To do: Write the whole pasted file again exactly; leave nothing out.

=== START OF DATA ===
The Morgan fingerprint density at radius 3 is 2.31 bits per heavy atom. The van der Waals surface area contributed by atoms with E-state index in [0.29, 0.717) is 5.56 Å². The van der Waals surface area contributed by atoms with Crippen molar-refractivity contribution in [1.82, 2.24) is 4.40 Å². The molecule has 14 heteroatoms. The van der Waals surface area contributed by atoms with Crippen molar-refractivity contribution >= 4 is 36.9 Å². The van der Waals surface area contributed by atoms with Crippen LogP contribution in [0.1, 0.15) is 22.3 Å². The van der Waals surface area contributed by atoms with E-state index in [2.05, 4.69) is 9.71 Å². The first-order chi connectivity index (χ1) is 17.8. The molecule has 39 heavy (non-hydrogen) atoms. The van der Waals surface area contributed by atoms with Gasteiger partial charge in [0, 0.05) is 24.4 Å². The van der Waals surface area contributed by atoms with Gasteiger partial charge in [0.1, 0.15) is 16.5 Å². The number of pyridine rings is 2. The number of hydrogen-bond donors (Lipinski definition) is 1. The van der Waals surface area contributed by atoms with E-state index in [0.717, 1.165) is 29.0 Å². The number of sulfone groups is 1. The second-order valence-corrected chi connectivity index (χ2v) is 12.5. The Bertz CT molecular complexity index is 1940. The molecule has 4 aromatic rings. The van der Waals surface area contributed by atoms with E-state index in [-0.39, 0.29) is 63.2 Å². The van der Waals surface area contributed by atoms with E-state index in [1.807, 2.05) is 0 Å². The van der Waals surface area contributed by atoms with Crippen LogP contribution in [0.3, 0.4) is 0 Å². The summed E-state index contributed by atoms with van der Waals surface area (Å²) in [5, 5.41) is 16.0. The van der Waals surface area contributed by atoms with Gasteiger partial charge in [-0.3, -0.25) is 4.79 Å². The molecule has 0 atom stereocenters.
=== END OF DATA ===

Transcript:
The Morgan fingerprint density at radius 3 is 2.31 bits per heavy atom. The van der Waals surface area contributed by atoms with E-state index in [0.29, 0.717) is 5.56 Å². The van der Waals surface area contributed by atoms with Crippen molar-refractivity contribution in [1.82, 2.24) is 4.40 Å². The molecule has 14 heteroatoms. The van der Waals surface area contributed by atoms with Crippen molar-refractivity contribution >= 4 is 36.9 Å². The van der Waals surface area contributed by atoms with Crippen LogP contribution in [0.1, 0.15) is 22.3 Å². The van der Waals surface area contributed by atoms with E-state index in [2.05, 4.69) is 9.71 Å². The first-order chi connectivity index (χ1) is 17.8. The molecule has 39 heavy (non-hydrogen) atoms. The van der Waals surface area contributed by atoms with Gasteiger partial charge in [0, 0.05) is 24.4 Å². The van der Waals surface area contributed by atoms with Gasteiger partial charge in [0.1, 0.15) is 16.5 Å². The number of pyridine rings is 2. The number of hydrogen-bond donors (Lipinski definition) is 1. The van der Waals surface area contributed by atoms with E-state index in [0.717, 1.165) is 29.0 Å². The number of sulfone groups is 1. The second-order valence-corrected chi connectivity index (χ2v) is 12.5. The Bertz CT molecular complexity index is 1940. The molecule has 4 aromatic rings. The van der Waals surface area contributed by atoms with E-state index in [-0.39, 0.29) is 63.2 Å². The van der Waals surface area contributed by atoms with E-state index in [1.807, 2.05) is 0 Å². The van der Waals surface area contributed by atoms with Crippen LogP contribution in [0.3, 0.4) is 0 Å². The summed E-state index contributed by atoms with van der Waals surface area (Å²) in [5, 5.41) is 16.0. The van der Waals surface area contributed by atoms with Gasteiger partial charge in [-0.3, -0.25) is 4.79 Å². The molecule has 0 atom stereocenters.